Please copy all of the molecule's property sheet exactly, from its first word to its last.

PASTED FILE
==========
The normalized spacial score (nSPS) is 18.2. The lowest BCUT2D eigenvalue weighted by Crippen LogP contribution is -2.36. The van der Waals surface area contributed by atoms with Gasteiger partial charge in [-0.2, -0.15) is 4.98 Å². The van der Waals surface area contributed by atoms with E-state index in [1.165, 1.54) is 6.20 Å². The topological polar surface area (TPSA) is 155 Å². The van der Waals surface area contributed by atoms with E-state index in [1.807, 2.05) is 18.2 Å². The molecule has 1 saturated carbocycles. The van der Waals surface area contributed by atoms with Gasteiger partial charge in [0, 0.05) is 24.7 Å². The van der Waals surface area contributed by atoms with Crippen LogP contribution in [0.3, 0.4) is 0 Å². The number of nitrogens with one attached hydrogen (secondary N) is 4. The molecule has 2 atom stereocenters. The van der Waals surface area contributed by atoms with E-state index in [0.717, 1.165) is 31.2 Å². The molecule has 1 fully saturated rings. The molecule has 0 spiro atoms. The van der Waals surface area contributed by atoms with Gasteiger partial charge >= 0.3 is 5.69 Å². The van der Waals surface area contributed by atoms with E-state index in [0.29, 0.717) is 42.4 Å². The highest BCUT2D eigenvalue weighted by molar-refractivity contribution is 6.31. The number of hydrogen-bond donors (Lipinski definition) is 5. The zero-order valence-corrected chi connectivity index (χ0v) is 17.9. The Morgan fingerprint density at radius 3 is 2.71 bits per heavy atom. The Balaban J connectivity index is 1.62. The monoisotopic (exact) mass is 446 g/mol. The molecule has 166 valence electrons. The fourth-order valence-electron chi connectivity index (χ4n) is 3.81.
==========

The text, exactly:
The normalized spacial score (nSPS) is 18.2. The lowest BCUT2D eigenvalue weighted by Crippen LogP contribution is -2.36. The van der Waals surface area contributed by atoms with Gasteiger partial charge in [-0.2, -0.15) is 4.98 Å². The van der Waals surface area contributed by atoms with E-state index in [1.165, 1.54) is 6.20 Å². The topological polar surface area (TPSA) is 155 Å². The van der Waals surface area contributed by atoms with E-state index in [1.807, 2.05) is 18.2 Å². The molecule has 1 saturated carbocycles. The van der Waals surface area contributed by atoms with Gasteiger partial charge in [0, 0.05) is 24.7 Å². The van der Waals surface area contributed by atoms with Crippen LogP contribution in [0.3, 0.4) is 0 Å². The number of nitrogens with one attached hydrogen (secondary N) is 4. The molecule has 2 atom stereocenters. The van der Waals surface area contributed by atoms with E-state index in [0.717, 1.165) is 31.2 Å². The molecule has 1 fully saturated rings. The molecule has 0 spiro atoms. The van der Waals surface area contributed by atoms with Gasteiger partial charge >= 0.3 is 5.69 Å². The van der Waals surface area contributed by atoms with E-state index in [0.29, 0.717) is 42.4 Å². The highest BCUT2D eigenvalue weighted by molar-refractivity contribution is 6.31. The number of hydrogen-bond donors (Lipinski definition) is 5. The zero-order valence-corrected chi connectivity index (χ0v) is 17.9. The Morgan fingerprint density at radius 3 is 2.71 bits per heavy atom. The Balaban J connectivity index is 1.62. The monoisotopic (exact) mass is 446 g/mol. The molecule has 166 valence electrons. The fourth-order valence-electron chi connectivity index (χ4n) is 3.81.